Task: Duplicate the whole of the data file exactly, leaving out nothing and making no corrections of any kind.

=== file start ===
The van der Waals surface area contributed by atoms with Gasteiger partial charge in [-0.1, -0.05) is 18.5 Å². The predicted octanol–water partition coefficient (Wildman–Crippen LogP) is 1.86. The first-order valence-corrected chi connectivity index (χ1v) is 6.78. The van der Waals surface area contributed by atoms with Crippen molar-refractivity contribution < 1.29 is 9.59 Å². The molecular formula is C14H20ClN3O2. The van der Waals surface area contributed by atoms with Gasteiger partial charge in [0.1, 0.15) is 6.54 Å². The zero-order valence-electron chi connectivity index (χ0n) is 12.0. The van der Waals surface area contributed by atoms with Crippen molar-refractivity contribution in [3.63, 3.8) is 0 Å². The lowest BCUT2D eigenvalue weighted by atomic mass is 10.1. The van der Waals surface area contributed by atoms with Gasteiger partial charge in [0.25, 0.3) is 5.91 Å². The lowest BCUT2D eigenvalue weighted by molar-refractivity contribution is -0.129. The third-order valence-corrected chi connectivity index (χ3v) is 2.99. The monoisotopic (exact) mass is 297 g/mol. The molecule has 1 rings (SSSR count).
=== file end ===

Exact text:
The van der Waals surface area contributed by atoms with Gasteiger partial charge in [-0.1, -0.05) is 18.5 Å². The predicted octanol–water partition coefficient (Wildman–Crippen LogP) is 1.86. The first-order valence-corrected chi connectivity index (χ1v) is 6.78. The van der Waals surface area contributed by atoms with Crippen molar-refractivity contribution < 1.29 is 9.59 Å². The molecular formula is C14H20ClN3O2. The van der Waals surface area contributed by atoms with Gasteiger partial charge in [0.1, 0.15) is 6.54 Å². The zero-order valence-electron chi connectivity index (χ0n) is 12.0. The van der Waals surface area contributed by atoms with Crippen molar-refractivity contribution in [3.63, 3.8) is 0 Å². The lowest BCUT2D eigenvalue weighted by atomic mass is 10.1. The van der Waals surface area contributed by atoms with Gasteiger partial charge in [0.25, 0.3) is 5.91 Å². The lowest BCUT2D eigenvalue weighted by molar-refractivity contribution is -0.129. The third-order valence-corrected chi connectivity index (χ3v) is 2.99. The monoisotopic (exact) mass is 297 g/mol. The molecule has 1 rings (SSSR count).